BT gloats as Freeserve loses broadband pricing appeal
'Spurious' claims rejected by Oftel
Oftel has, once again, rejected claims for Freeserve accusing BT of predatory pricing.
Confirmation that Freeserve has failed in its attempt to prove that BT abused its dominant position is likely to come as a massive blow to those who've worked long and hard on this case. It is the Freeserve's second big setback in weeks, coming hot on the heels of the firm's High Court defeat in which it sought - and failed - to have - AOL UK's exemption from paying VAT (since rescinded) declared illegal.
The Oftel blow concerns allegations made by Freeserve in March 2002 about the launch price of BTOpenworld’s consumer broadband Internet access product. At the time, Freeserve alleged that BT was cross-subsidising the product and involved in predatory pricing.
When Oftel rejected Freeserve's complaint, the ISP took its case to the Competition Commission Appeal Tribunals (CCAT), the UK's highest specialist competition law court.
In April this year, the CCAT dismissed three out of four of Freeserve's complaints but ruled that, on the issue of predatory pricing, Oftel failed to explain its decision properly. Freeserve claimed victory explaining, at the time, that "Oftel did not sufficiently describe its analytical approach, that its analysis remained unclear in important respects, and that it did not sufficiently explain the principles it used in its decision".
Freeserve chief exec Eric Abensur went further: "This is an important victory for Freeserve and for UK broadband development as a whole."
However, the jubilation has since evaporated. Late yesterday, Oftel published its re-examination into the issue and found that its earlier ruling was sound and that there was no evidence of anti-competitive margin squeeze.
In a statement, Peter Waller, second in command at Oftel, said: "Oftel has carried out a thorough reinvestigation, and found no evidence to support Freeserve's allegation.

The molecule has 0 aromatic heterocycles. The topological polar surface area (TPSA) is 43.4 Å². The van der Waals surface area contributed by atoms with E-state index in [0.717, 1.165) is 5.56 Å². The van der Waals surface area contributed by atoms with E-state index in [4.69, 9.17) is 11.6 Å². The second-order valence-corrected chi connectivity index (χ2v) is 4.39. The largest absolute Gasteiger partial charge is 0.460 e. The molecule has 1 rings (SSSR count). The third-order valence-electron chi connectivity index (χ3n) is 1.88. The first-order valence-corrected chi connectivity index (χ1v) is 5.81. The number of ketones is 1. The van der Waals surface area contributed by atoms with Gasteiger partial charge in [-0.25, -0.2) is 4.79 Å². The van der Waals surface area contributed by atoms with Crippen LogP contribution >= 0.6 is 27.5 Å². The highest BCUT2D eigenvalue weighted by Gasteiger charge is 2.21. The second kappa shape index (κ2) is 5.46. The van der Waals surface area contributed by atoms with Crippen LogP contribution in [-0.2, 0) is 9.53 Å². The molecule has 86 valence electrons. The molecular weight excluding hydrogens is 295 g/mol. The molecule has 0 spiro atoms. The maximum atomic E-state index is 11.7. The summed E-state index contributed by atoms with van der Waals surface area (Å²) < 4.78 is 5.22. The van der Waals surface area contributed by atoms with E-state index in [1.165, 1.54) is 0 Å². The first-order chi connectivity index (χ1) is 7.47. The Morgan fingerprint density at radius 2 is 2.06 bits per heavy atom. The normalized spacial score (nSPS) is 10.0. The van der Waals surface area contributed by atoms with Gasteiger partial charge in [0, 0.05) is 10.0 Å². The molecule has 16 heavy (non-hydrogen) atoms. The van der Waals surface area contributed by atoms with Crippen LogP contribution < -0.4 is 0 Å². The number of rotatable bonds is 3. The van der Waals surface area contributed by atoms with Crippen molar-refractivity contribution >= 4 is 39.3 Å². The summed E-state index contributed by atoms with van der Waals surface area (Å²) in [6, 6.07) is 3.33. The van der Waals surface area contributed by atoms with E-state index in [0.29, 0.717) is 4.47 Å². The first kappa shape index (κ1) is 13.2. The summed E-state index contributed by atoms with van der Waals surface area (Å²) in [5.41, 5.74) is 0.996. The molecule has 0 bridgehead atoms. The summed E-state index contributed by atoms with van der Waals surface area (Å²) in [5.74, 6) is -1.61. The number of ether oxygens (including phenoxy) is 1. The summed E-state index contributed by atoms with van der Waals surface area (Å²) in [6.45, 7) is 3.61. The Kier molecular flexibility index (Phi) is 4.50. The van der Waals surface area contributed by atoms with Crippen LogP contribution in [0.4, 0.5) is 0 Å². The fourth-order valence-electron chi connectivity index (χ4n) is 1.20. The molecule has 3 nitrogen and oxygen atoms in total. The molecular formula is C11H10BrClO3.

"The Tribunal did not challenge the original verdict of Oftel's investigation, but said we had given insufficient explanation of how we had reached our decision.
"This concludes one of Oftel's final investigations. It underlines the importance we attach to fair competition in the broadband market, backed by regulatory decisions underpinned by the most thorough analysis of market conditions at the time."
BT was quick to make the most of Freeserve's misfortune insisting that the regulator’s "detailed and reasoned decision" found there was "no evidence that BT has been squeezing its competitors’ margins, and no evidence of any adverse effect in the competitive retail market".
Said a BT spokesman: "We are pleased that Oftel has finally thrown out Freeserve's spurious claims. It is a shame that it has taken over eighteen months to reach this point, but at least common sense has prevailed.
"Perhaps Freeserve will be a little less quick to complain and a bit more willing to acknowledge the fact that the UK now has the most competitive broadband sector in the world."
For its part, Freeserve was putting a brave face on things while keeping alive the idea that it might still appeal the decision.
The ISP said in a statement: " We've not seen the full decision but believe that Oftel has concluded that BT priced below cost…for some categories of consumers, but still concluded that there was no abuse of dominance. Freeserve will take this fully into account when considering whether to appeal Oftel's decision to the Competition Appeal Tribunal as and when we have had a chance to review the decision in detail." ®
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